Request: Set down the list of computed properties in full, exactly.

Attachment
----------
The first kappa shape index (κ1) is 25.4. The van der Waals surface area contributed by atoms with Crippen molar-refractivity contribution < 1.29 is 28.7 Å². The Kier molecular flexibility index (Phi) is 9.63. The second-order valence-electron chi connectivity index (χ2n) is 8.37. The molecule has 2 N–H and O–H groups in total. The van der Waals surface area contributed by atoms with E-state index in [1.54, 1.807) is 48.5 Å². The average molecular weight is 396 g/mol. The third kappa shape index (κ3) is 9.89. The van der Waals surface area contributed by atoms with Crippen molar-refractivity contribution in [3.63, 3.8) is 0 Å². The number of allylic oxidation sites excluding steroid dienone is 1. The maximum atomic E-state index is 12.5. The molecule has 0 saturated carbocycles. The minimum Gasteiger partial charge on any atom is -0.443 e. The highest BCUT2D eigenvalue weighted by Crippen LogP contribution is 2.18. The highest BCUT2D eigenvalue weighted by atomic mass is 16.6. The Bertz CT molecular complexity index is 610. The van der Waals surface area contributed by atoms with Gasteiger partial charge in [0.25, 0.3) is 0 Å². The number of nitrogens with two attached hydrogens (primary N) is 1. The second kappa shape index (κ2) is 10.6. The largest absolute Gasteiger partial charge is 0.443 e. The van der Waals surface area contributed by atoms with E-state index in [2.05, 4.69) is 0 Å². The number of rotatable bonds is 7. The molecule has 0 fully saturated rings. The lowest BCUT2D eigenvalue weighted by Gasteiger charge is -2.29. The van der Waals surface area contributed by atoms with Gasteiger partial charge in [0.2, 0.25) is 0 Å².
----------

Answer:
The first kappa shape index (κ1) is 25.4. The van der Waals surface area contributed by atoms with Crippen molar-refractivity contribution < 1.29 is 28.7 Å². The Kier molecular flexibility index (Phi) is 9.63. The second-order valence-electron chi connectivity index (χ2n) is 8.37. The molecule has 2 N–H and O–H groups in total. The van der Waals surface area contributed by atoms with E-state index in [1.54, 1.807) is 48.5 Å². The average molecular weight is 396 g/mol. The third kappa shape index (κ3) is 9.89. The van der Waals surface area contributed by atoms with Crippen molar-refractivity contribution in [3.63, 3.8) is 0 Å². The number of allylic oxidation sites excluding steroid dienone is 1. The maximum atomic E-state index is 12.5. The molecule has 0 saturated carbocycles. The minimum Gasteiger partial charge on any atom is -0.443 e. The highest BCUT2D eigenvalue weighted by Crippen LogP contribution is 2.18. The highest BCUT2D eigenvalue weighted by atomic mass is 16.6. The Bertz CT molecular complexity index is 610. The van der Waals surface area contributed by atoms with Gasteiger partial charge in [0.25, 0.3) is 0 Å². The number of nitrogens with two attached hydrogens (primary N) is 1. The second kappa shape index (κ2) is 10.6. The largest absolute Gasteiger partial charge is 0.443 e. The van der Waals surface area contributed by atoms with E-state index in [2.05, 4.69) is 0 Å². The number of rotatable bonds is 7. The molecule has 0 fully saturated rings. The lowest BCUT2D eigenvalue weighted by Gasteiger charge is -2.29. The van der Waals surface area contributed by atoms with Gasteiger partial charge in [0.2, 0.25) is 0 Å².